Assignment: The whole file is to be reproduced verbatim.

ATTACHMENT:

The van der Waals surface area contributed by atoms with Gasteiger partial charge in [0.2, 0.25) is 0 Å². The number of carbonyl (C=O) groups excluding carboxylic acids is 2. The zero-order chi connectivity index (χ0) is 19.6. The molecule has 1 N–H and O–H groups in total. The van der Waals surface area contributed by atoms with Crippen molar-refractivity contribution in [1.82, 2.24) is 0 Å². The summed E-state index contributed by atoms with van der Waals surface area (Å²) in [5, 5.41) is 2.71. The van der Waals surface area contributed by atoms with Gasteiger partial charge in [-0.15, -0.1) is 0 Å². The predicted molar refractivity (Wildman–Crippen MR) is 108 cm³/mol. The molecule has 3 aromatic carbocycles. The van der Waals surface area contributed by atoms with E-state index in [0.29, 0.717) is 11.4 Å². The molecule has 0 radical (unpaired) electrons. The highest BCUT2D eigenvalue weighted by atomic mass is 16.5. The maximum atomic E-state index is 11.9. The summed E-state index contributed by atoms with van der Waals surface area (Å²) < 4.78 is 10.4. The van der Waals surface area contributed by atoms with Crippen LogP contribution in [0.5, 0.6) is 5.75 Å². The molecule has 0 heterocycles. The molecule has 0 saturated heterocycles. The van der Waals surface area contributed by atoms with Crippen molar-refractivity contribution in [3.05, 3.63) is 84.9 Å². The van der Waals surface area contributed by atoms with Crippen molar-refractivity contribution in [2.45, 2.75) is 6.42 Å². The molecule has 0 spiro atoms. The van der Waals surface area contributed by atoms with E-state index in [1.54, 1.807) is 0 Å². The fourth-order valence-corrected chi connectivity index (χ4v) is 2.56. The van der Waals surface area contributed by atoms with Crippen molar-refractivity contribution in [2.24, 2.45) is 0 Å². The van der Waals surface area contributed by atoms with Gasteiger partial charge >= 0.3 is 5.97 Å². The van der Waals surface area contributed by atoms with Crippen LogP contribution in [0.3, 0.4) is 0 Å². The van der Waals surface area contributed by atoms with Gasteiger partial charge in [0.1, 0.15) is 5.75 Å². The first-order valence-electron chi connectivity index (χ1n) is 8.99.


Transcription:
The van der Waals surface area contributed by atoms with Gasteiger partial charge in [0.2, 0.25) is 0 Å². The number of carbonyl (C=O) groups excluding carboxylic acids is 2. The zero-order chi connectivity index (χ0) is 19.6. The molecule has 1 N–H and O–H groups in total. The van der Waals surface area contributed by atoms with Crippen molar-refractivity contribution in [1.82, 2.24) is 0 Å². The summed E-state index contributed by atoms with van der Waals surface area (Å²) in [5, 5.41) is 2.71. The van der Waals surface area contributed by atoms with Gasteiger partial charge in [-0.15, -0.1) is 0 Å². The predicted molar refractivity (Wildman–Crippen MR) is 108 cm³/mol. The molecule has 3 aromatic carbocycles. The van der Waals surface area contributed by atoms with E-state index in [0.29, 0.717) is 11.4 Å². The molecule has 0 radical (unpaired) electrons. The highest BCUT2D eigenvalue weighted by atomic mass is 16.5. The maximum atomic E-state index is 11.9. The summed E-state index contributed by atoms with van der Waals surface area (Å²) < 4.78 is 10.4. The van der Waals surface area contributed by atoms with Crippen LogP contribution in [0.5, 0.6) is 5.75 Å². The molecule has 0 heterocycles. The molecule has 0 saturated heterocycles. The van der Waals surface area contributed by atoms with Crippen molar-refractivity contribution in [3.05, 3.63) is 84.9 Å². The van der Waals surface area contributed by atoms with Crippen molar-refractivity contribution in [2.45, 2.75) is 6.42 Å². The molecule has 0 spiro atoms. The van der Waals surface area contributed by atoms with E-state index in [1.54, 1.807) is 0 Å². The fourth-order valence-corrected chi connectivity index (χ4v) is 2.56. The van der Waals surface area contributed by atoms with Crippen molar-refractivity contribution in [2.24, 2.45) is 0 Å². The van der Waals surface area contributed by atoms with Gasteiger partial charge >= 0.3 is 5.97 Å². The van der Waals surface area contributed by atoms with Crippen LogP contribution in [0.3, 0.4) is 0 Å². The van der Waals surface area contributed by atoms with Gasteiger partial charge in [0.1, 0.15) is 5.75 Å². The first-order valence-electron chi connectivity index (χ1n) is 8.99.